114 F3d 1194 Eisenbise v. Walters

114 F.3d 1194

Steven C. EISENBISE, Plaintiff-Appellant,
Kathleen WALTERS; Robert Herzog; Shumaker, Mr.; Wanda
Eisenbise, Defendants-Appellees.

No. 96-35916.

United States Court of Appeals, Ninth Circuit.

Submitted May 19, 1997.*
Decided May 21, 1997.

NOTICE: Ninth Circuit Rule 36-3 provides that dispositions other than opinions or orders designated for publication are not precedential and should not be cited except when relevant under the doctrines of law of the case, res judicata, or collateral estoppel.

Before: FLETCHER, REINHARDT, and FERNANDEZ, Circuit Judges.

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Steven C. Eisenbise, a Washington state prisoner, appeals pro se the district court's (1) summary judgment in his 42 U.S.C. § 1983 action alleging he was denied his constitutional right to associate with his children; (2) failure to rule on his motion to compel discovery; and (3) failure to consider his summary judgment motion. We have jurisdiction pursuant to 28 U.S.C. § 1291. We review a district court's grant of summary judgment de novo, see Bryant v. Gomez, 46 F.3d 948, 949 (9th Cir.1995) (per curiam), and we affirm.


Eisenbise contends that he raised a genuine issue of material fact as to whether defendant prison officials1 violated his First and Fourteenth Amendment rights to associate with his children. This contention lacks merit.


Eisenbise produced no direct evidence that defendant prison officials ordered him to cease contact with his children or otherwise interfered with any attempts by him to contact his children. Although Wanda Eisenbise requested of the prison that Eisenbise cease harassing and threatening her, her family, and their four children, defendant prison officials submitted affidavits stating that the "no contact" order they imposed on Eisenbise always referred only to Wanda Eisenbise, not to the children. Various documents in the record, including Eisenbise's written grievance and written notices from prison officials to Eisenbise, refer only to restricting his contacts with his wife. Eisenbise failed to raise a genuine issue of material fact as to whether prison officials interfered with his parental rights and, thus, summary judgment was proper. See Celotex v. Catrett, 477 U.S. 317, 321 (1986).


Second, Eisenbise contends that the district court erred by failing to rule on his motion to compel Wanda Eisenbise to produce additional correspondence prior to granting defendants' summary judgment motion. This contention lacks merit.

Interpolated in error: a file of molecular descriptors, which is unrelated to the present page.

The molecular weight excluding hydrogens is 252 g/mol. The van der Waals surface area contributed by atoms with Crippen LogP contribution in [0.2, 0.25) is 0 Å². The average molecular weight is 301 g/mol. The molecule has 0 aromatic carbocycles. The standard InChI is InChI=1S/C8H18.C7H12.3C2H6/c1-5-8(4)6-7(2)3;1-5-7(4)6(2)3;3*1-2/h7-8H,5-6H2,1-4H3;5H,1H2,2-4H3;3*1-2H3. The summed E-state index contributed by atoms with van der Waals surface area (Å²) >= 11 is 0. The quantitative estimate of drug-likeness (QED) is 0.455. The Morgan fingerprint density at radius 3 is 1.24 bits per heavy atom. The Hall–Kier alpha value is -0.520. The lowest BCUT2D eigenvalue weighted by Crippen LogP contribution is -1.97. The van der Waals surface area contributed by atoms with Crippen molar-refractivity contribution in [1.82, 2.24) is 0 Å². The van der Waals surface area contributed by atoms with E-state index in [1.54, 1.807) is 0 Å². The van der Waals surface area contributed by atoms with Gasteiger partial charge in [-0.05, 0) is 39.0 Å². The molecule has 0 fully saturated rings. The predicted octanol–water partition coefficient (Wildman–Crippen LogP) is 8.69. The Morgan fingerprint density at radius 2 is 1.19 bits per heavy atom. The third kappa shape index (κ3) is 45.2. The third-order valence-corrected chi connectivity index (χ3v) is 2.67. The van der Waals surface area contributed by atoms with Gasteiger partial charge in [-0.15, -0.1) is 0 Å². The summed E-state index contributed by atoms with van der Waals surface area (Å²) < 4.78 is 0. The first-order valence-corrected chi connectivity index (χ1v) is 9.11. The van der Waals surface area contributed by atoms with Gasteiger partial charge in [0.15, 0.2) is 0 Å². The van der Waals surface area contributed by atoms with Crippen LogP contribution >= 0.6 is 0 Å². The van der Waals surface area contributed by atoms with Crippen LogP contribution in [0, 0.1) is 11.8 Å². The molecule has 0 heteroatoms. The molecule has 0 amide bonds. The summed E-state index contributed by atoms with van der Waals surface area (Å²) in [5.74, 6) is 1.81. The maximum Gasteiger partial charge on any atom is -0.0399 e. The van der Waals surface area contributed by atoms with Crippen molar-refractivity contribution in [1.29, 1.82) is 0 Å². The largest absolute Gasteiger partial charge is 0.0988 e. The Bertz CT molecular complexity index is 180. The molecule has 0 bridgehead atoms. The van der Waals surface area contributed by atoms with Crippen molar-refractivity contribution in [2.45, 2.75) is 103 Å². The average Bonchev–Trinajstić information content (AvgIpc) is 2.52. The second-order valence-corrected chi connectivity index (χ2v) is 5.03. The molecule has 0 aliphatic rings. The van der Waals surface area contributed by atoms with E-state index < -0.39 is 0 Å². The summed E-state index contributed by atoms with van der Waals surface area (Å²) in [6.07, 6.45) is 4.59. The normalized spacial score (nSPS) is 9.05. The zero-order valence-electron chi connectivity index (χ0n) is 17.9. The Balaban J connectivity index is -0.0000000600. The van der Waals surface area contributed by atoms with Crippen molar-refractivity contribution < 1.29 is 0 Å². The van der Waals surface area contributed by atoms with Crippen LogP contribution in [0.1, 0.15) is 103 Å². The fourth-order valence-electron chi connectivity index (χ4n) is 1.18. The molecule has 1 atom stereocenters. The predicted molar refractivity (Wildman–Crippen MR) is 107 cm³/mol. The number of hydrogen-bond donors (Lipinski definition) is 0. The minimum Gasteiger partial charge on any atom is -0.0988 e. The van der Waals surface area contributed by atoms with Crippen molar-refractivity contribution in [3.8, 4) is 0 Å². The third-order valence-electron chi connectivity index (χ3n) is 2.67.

We review de novo a district court's failure to rule on a discovery motion prior to summary judgment. See Qualls v. Blue Cross of California, Inc., 22 F.3d 839, 844 (9th Cir.1994). Because Eisenbise failed to demonstrate that the information sought through additional discovery would have shed light on the issues upon which the summary judgment was based, the district court did not err. See id.


Finally, we reject Eisenbise's contention that the district court erred by not properly considering his summary judgment motion, because it is clear that the district court considered the entire record, including his motion.


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The panel unanimously finds this case suitable for decision without oral argument. See Fed.R.App.P. 34(a); 9th Cir.R. 34-4


This disposition is not appropriate for publication and may not be cited to or by the courts of this circuit except as provided by 9th Cir.R. 36-3


To the extent that Eisenbise contends that the district court erred by granting summary judgment for defendant Wanda Eisenbise, this contention lacks merit because Eisenbise produced no evidence that she acted under "color of state law." See Price v. Hawaii, 939 F.2d 702, 707-09 (9th Cir.1991)


Because of our disposition of this matter, we do not consider the applicability, if any, of the Prison Litigation Reform Act, Pub.L. No. 104-134, 110 Stat. 1321 (1996), to this appeal